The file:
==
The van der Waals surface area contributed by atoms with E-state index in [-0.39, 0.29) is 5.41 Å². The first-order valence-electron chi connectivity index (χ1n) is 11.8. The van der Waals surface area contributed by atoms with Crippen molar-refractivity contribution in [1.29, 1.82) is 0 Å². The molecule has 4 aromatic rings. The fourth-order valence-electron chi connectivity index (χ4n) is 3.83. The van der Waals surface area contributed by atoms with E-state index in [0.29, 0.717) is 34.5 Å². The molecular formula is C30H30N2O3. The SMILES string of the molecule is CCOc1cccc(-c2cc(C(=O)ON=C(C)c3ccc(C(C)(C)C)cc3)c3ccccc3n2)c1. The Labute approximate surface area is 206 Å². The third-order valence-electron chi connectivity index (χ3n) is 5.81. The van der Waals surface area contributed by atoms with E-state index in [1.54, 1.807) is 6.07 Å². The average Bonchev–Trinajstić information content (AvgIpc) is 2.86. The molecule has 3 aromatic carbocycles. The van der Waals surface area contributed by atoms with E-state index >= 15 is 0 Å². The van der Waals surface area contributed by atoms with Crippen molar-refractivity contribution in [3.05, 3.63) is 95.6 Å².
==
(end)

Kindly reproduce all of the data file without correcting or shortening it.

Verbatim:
The van der Waals surface area contributed by atoms with E-state index in [-0.39, 0.29) is 5.41 Å². The first-order valence-electron chi connectivity index (χ1n) is 11.8. The van der Waals surface area contributed by atoms with Crippen molar-refractivity contribution in [1.29, 1.82) is 0 Å². The molecule has 4 aromatic rings. The fourth-order valence-electron chi connectivity index (χ4n) is 3.83. The van der Waals surface area contributed by atoms with E-state index in [0.29, 0.717) is 34.5 Å². The molecular formula is C30H30N2O3. The SMILES string of the molecule is CCOc1cccc(-c2cc(C(=O)ON=C(C)c3ccc(C(C)(C)C)cc3)c3ccccc3n2)c1. The Labute approximate surface area is 206 Å². The third-order valence-electron chi connectivity index (χ3n) is 5.81. The van der Waals surface area contributed by atoms with E-state index in [1.54, 1.807) is 6.07 Å². The average Bonchev–Trinajstić information content (AvgIpc) is 2.86. The molecule has 3 aromatic carbocycles. The van der Waals surface area contributed by atoms with E-state index >= 15 is 0 Å². The van der Waals surface area contributed by atoms with Crippen molar-refractivity contribution in [3.05, 3.63) is 95.6 Å².